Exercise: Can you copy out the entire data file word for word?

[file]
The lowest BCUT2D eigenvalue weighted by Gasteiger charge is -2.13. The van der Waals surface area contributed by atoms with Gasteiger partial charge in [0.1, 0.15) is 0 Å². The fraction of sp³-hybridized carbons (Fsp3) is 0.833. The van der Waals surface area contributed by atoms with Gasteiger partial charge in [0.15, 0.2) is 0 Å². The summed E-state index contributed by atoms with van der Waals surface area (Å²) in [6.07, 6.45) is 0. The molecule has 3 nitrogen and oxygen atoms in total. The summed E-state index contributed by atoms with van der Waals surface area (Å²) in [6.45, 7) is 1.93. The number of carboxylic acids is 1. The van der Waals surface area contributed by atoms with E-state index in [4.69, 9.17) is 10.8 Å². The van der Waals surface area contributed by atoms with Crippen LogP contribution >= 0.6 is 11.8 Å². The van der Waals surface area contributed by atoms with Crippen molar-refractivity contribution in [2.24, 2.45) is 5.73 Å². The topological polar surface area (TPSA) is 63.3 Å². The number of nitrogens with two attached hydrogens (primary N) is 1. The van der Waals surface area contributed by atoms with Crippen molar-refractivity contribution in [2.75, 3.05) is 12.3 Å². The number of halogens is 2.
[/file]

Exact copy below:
The lowest BCUT2D eigenvalue weighted by Gasteiger charge is -2.13. The van der Waals surface area contributed by atoms with Gasteiger partial charge in [0.1, 0.15) is 0 Å². The fraction of sp³-hybridized carbons (Fsp3) is 0.833. The van der Waals surface area contributed by atoms with Gasteiger partial charge in [0.15, 0.2) is 0 Å². The summed E-state index contributed by atoms with van der Waals surface area (Å²) in [6.07, 6.45) is 0. The molecule has 3 nitrogen and oxygen atoms in total. The summed E-state index contributed by atoms with van der Waals surface area (Å²) in [6.45, 7) is 1.93. The number of carboxylic acids is 1. The van der Waals surface area contributed by atoms with E-state index in [4.69, 9.17) is 10.8 Å². The van der Waals surface area contributed by atoms with Crippen LogP contribution >= 0.6 is 11.8 Å². The van der Waals surface area contributed by atoms with Crippen molar-refractivity contribution in [2.24, 2.45) is 5.73 Å². The topological polar surface area (TPSA) is 63.3 Å². The number of nitrogens with two attached hydrogens (primary N) is 1. The van der Waals surface area contributed by atoms with Crippen molar-refractivity contribution in [2.75, 3.05) is 12.3 Å². The number of halogens is 2.